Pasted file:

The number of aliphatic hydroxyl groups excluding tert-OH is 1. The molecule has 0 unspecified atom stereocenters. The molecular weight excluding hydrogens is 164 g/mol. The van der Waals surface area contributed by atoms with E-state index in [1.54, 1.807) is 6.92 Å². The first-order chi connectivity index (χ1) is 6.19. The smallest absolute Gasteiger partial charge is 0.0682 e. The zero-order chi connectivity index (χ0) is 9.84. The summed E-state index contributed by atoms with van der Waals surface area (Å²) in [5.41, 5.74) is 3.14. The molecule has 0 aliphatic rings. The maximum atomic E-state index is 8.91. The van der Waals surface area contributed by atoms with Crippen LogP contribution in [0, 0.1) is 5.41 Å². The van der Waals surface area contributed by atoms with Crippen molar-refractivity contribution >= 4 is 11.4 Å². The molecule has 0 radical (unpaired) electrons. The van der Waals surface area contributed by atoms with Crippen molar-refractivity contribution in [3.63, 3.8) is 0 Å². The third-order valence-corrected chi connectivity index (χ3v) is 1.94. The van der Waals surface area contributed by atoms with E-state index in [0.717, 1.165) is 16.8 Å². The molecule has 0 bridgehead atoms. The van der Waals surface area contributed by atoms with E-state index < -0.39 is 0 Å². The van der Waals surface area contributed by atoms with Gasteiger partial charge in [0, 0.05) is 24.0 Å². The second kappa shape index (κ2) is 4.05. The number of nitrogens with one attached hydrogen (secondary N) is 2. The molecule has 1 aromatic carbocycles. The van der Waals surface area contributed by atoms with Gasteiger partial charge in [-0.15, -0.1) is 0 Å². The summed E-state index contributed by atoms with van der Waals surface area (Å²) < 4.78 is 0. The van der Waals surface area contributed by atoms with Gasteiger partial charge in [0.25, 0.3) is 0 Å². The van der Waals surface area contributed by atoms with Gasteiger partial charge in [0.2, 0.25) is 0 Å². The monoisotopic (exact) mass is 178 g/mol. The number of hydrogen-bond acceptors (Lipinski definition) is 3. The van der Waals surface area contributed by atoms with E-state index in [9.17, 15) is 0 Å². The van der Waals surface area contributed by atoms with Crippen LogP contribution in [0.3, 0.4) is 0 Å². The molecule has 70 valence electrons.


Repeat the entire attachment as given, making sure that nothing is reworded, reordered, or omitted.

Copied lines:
The number of aliphatic hydroxyl groups excluding tert-OH is 1. The molecule has 0 unspecified atom stereocenters. The molecular weight excluding hydrogens is 164 g/mol. The van der Waals surface area contributed by atoms with E-state index in [1.54, 1.807) is 6.92 Å². The first-order chi connectivity index (χ1) is 6.19. The smallest absolute Gasteiger partial charge is 0.0682 e. The zero-order chi connectivity index (χ0) is 9.84. The summed E-state index contributed by atoms with van der Waals surface area (Å²) in [5.41, 5.74) is 3.14. The molecule has 0 aliphatic rings. The maximum atomic E-state index is 8.91. The van der Waals surface area contributed by atoms with Crippen LogP contribution in [0, 0.1) is 5.41 Å². The van der Waals surface area contributed by atoms with Crippen molar-refractivity contribution >= 4 is 11.4 Å². The molecule has 0 radical (unpaired) electrons. The van der Waals surface area contributed by atoms with Crippen molar-refractivity contribution in [3.63, 3.8) is 0 Å². The third-order valence-corrected chi connectivity index (χ3v) is 1.94. The van der Waals surface area contributed by atoms with E-state index in [0.717, 1.165) is 16.8 Å². The molecule has 0 bridgehead atoms. The van der Waals surface area contributed by atoms with E-state index < -0.39 is 0 Å². The van der Waals surface area contributed by atoms with Gasteiger partial charge in [0, 0.05) is 24.0 Å². The second kappa shape index (κ2) is 4.05. The number of nitrogens with one attached hydrogen (secondary N) is 2. The molecule has 1 aromatic carbocycles. The van der Waals surface area contributed by atoms with Gasteiger partial charge in [-0.15, -0.1) is 0 Å². The summed E-state index contributed by atoms with van der Waals surface area (Å²) < 4.78 is 0. The van der Waals surface area contributed by atoms with Gasteiger partial charge in [0.25, 0.3) is 0 Å². The van der Waals surface area contributed by atoms with Gasteiger partial charge in [0.2, 0.25) is 0 Å². The monoisotopic (exact) mass is 178 g/mol. The number of hydrogen-bond acceptors (Lipinski definition) is 3. The van der Waals surface area contributed by atoms with E-state index in [9.17, 15) is 0 Å². The van der Waals surface area contributed by atoms with Crippen LogP contribution in [0.3, 0.4) is 0 Å². The molecule has 70 valence electrons.